I could never forget what happened when I was 8 years old. It's been nearly 10 years, and I'm still scared when I realize how close I was to facing my own death. I hope I never have to experience that feeling again as long as I live.
On the morning of May 12, I woke with a sore throat, fever and an upset stomach. I remember my fever was low, but I still had chills. The chills were so bad that my bed shook, and I was unable to hold my teddy bear or favorite toy. I began to hallucinate -- as I were watching TV. It seemed as though I was a part of the action.
I wasn't thinking straight at the time, and had trouble seeing clearly. My mother took me to the doctor's office, where I was told I had a virus. The doctors instructed me to take some Tylenol and to come back later.
As we were leaving my mom showed the doctor that I had developed spots on my legs. That was when my normally easygoing doctor became panic stricken. I heard him say, "She needs to go to the closest hospital now!"
My mother talked to another doctor who specialized in infectious diseases. He told her I had meningococcal meningitis. I was rushed to the hospital and given high-dose steroids and an antibiotic.
The last thing I remember was seeing the needle for the spinal tap.
At the time, I didn't realize I had come close to being another victim of a disease that kills hundreds of thousands of children worldwide every year.
--Kaeley Hamilton, meningitis survivor
Earlier this month, an outbreak of meningitis swept across the Northeast, sparking fear and concern among parents and health officials.
While there have been no additional reports of infection, the incident underscores the importance of understanding this potentially deadly disease and identifying the symptoms as soon as they appear.
Meningitis is a result of an inflammation of the membranes and fluid around the brain and spinal cord. This is usually the result of some type of infection, either bacterial or viral. The first symptoms resemble the flu -- severe headache and fever, vomiting and lethargy.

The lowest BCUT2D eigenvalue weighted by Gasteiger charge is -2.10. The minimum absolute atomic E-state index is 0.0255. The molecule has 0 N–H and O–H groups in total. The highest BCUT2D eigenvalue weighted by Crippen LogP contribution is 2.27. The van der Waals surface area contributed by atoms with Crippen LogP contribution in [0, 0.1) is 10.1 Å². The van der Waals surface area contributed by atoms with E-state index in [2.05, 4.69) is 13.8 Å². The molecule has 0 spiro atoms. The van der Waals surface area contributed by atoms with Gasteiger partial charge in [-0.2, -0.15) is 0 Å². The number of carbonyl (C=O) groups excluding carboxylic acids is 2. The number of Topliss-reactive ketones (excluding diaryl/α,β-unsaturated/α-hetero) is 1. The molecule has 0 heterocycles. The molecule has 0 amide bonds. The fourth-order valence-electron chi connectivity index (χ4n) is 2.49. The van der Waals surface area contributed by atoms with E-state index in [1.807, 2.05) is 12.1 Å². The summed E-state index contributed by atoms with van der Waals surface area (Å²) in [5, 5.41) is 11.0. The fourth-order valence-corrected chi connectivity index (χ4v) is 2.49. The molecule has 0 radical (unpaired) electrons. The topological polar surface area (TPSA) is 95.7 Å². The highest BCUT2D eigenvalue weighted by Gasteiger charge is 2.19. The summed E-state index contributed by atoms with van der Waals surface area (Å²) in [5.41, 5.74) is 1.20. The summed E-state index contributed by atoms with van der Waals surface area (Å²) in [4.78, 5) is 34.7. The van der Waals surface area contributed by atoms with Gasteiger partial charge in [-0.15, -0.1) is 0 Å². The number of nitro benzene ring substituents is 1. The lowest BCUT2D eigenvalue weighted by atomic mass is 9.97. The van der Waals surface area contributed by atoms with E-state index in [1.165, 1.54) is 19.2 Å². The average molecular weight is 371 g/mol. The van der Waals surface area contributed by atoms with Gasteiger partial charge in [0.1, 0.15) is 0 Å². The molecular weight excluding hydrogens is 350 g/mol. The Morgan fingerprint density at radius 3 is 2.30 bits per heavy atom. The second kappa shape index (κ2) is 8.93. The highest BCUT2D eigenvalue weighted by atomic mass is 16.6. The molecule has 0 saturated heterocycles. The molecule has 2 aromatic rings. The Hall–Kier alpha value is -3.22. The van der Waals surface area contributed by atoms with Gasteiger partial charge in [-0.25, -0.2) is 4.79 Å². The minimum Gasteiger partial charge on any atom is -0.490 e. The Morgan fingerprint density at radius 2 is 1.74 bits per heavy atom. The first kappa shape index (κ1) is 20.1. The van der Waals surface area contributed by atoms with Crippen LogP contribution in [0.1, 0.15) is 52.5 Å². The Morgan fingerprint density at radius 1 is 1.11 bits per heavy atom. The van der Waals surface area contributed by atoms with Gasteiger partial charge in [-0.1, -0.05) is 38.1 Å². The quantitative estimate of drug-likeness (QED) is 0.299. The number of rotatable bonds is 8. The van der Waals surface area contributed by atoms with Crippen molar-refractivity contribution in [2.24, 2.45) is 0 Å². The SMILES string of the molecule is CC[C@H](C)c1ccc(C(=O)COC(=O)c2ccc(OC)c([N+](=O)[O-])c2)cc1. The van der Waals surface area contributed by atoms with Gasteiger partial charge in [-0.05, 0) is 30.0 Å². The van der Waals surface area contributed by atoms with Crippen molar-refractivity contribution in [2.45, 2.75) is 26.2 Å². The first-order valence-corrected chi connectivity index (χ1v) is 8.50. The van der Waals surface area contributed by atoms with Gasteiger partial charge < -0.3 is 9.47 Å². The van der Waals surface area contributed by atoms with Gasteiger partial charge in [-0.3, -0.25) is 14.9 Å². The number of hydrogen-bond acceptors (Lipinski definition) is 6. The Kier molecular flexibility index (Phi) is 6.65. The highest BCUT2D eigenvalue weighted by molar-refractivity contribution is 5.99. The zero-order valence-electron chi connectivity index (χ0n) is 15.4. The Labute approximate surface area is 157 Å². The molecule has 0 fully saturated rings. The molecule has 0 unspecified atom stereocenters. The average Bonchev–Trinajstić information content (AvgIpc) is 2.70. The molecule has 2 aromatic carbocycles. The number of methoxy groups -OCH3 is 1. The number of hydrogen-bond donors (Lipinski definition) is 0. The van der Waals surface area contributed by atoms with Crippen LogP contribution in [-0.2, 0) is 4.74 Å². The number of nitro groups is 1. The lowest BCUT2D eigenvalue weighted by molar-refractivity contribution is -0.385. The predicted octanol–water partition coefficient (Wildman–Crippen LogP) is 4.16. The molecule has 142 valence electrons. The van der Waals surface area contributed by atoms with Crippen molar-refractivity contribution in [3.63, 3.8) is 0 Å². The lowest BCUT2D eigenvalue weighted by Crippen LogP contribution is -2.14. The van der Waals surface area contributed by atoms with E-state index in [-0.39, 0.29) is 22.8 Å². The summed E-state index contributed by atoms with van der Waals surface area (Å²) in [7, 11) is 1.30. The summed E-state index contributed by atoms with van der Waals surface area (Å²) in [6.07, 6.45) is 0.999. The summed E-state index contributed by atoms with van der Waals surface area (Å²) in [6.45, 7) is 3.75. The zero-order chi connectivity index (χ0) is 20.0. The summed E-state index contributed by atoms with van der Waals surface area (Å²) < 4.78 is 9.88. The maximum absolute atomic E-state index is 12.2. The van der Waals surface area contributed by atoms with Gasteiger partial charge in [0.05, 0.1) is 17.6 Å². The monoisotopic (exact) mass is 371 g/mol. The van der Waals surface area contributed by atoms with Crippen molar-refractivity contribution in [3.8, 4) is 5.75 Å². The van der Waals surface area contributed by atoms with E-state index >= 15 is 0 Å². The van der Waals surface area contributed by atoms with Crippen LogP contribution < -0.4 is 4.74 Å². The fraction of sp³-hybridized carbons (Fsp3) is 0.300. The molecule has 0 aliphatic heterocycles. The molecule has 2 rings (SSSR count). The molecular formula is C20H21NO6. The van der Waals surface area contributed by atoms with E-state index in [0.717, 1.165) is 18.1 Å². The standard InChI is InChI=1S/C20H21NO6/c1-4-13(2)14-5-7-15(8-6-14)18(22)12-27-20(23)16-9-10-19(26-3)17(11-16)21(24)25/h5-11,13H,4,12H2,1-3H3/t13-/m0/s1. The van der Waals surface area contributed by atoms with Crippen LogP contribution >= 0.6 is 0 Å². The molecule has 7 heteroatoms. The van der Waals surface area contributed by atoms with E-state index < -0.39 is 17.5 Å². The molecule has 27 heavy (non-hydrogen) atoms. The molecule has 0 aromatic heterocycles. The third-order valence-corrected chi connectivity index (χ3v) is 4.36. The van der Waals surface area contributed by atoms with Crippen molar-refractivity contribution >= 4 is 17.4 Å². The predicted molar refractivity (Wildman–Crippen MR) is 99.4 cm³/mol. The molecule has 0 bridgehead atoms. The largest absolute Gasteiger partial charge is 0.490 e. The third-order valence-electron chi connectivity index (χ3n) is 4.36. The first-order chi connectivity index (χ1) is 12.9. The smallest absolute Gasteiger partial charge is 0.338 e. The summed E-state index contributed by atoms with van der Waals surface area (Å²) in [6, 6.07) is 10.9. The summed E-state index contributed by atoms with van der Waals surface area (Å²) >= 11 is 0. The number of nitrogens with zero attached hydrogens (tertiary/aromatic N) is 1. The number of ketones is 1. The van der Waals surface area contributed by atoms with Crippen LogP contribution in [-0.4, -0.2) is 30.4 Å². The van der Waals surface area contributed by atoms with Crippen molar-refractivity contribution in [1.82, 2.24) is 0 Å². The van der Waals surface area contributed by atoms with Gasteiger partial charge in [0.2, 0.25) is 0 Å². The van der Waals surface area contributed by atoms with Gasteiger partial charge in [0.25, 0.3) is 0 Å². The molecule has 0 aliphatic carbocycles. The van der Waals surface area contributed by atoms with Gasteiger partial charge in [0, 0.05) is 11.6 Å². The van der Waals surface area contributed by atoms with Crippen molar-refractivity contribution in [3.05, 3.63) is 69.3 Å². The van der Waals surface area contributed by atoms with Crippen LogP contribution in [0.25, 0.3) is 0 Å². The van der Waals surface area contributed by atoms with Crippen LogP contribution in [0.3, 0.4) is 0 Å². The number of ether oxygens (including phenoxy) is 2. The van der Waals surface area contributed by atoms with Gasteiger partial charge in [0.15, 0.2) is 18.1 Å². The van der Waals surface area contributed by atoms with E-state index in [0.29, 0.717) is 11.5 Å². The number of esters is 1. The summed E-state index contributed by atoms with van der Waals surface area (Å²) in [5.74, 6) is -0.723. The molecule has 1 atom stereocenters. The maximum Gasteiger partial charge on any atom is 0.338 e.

Because many common and less-dangerous infections also start this way, it is difficult to diagnose meningitis in its early stage. Specific symptoms -- such as stiff neck and sensitivity to bright lights -- help doctors identify meningitis.
Once the doctor determines meningitis as a possibility, it is extremely important to perform a spinal tap immediately. Using the spinal fluid that is drawn out, the doctor can determine whether the infection is bacterial or viral.
If it is bacterial, doctors must identify the type of bacteria causing the the infection so they can administer antibiotics directly into the bloodstream. If it is viral, no specific medications are needed except to alleviate symptoms like headache or fever.
Bacterial meningitis is the most serious form of meningitis -- 15 percent of people who get bacterial meningitis die. Those who survive may be left deaf, with learning disabilities and permanent brain damage. The three most common and deadly causes of bacterial meningitis are the meningococcus germ, the pneumococcus germ and the hib germ. Luckily, effective vaccines are available for all these.